Cities near Barcelona grow poorer as wealthy move to smaller towns, study finds
Mataró, Terrassa, Granollers, and Sabadell lose higher-income residents to neighboring towns
Some of the largest cities in the Barcelona metro area have been losing high-income residents to smaller towns for years, resulting in an ever-increasing wealth gap between neighboring municipalities, a study has concluded.
While the average income per person still varies greatly when comparing different ZIP codes within the same municipality, wealth segregation is becoming more apparent when comparing entire municipalities.
"Some towns attract increasingly richer people, while others have increasingly poorer people," said Ismael Blanco, the director of the Institute of Government and Public Policy (IGOP) at the Autonomous University of Barcelona (UAB), in an interview with the Catalan News Agency.
"Some towns attract increasingly richer people, while others have increasingly poorer people"
Ismael Blanco · IGOP director
The poster child of Blanco’s latest report on the issue is the town of Mataró, the capital of Maresme, a seaside county north of Barcelona.
With a population of 129,661 inhabitants, Mataró has an average income of 11,657.8 euros, which puts it at the bottom of the county with 15% less than the average.
According to Blanco, Mataró lost higher-income residents to smaller nearby towns like Argentona (12,536 inhabitants and an average income of 14,438.4 euros) or Cabrera de Mar (4,747 people, 18,283.6 euros).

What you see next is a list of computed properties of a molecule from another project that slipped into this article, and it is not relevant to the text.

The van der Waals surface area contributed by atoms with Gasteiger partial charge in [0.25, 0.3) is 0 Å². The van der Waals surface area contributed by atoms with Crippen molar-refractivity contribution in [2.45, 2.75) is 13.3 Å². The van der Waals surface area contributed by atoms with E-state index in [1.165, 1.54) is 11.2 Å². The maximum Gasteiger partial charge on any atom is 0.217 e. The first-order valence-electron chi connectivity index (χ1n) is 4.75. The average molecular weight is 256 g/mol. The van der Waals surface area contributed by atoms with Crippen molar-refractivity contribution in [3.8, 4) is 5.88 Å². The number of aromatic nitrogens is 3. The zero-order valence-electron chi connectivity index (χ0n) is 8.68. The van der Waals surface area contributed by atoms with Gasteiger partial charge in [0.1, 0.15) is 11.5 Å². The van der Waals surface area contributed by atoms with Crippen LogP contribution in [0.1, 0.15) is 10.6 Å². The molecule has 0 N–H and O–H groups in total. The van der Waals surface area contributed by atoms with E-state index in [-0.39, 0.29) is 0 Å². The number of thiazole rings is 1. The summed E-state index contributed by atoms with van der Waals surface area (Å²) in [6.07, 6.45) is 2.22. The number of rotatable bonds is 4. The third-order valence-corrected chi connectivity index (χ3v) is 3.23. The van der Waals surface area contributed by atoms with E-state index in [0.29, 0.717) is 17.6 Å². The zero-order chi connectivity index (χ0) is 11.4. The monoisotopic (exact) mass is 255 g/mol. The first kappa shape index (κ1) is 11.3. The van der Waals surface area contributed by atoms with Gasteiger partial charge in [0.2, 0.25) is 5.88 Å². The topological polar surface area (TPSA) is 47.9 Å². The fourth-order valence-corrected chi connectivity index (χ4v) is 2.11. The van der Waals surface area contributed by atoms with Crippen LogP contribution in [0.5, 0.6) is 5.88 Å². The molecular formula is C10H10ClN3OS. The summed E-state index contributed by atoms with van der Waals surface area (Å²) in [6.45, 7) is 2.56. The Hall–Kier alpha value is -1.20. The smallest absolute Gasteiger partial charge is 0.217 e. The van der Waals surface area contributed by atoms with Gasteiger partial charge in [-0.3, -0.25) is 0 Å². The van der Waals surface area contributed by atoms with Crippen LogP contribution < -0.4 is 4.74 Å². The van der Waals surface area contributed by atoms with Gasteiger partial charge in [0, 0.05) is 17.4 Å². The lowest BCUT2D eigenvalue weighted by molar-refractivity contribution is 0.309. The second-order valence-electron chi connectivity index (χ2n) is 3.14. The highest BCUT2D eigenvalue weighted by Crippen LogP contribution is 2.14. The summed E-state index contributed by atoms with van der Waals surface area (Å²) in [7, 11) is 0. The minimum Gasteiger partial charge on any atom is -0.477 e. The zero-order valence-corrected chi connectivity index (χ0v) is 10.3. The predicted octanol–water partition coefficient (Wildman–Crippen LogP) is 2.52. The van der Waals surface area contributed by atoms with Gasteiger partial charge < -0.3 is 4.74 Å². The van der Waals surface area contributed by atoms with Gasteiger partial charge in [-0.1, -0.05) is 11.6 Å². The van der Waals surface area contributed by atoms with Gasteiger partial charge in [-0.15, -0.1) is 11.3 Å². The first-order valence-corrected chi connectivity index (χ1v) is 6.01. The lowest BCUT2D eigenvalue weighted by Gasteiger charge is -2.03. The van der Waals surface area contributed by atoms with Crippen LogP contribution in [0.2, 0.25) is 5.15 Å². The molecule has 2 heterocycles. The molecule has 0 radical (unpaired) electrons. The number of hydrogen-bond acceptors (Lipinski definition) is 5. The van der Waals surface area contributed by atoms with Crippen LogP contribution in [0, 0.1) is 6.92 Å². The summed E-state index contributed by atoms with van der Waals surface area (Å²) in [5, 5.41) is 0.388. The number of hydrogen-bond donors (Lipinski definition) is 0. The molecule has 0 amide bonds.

Other cities experiencing the same trend are Sabadell (€13,046.3), surpassed by Castellar del Vallès (€14,201.7) and Sant Quirze del Vallès (€18,163.2); Granollers (€13,407.3), surpassed by La Garriga (€14,682.1); or Terrassa (€12,640.9), falling behind one of Spain’s richest villages, Matadepera (€24,738.1).
More challenges, fewer resources
Over the past 20 years, Mataró has increased its population by 20%, welcoming 20,504 new residents. Half of them came from developing countries outside the OECD and moved to neighborhoods in the periphery of the town.
While towns like Mataró are dealing with a higher "social complexity," they have less money to address them, as explained by mayor David Bote in an interview with the Catalan News Agency. "We need more resources to combat inequalities," he said.
Blanco also defends the need to take "social characteristics" into consideration when distributing public resources among different municipalities, instead of assessing the funding only based on the total population.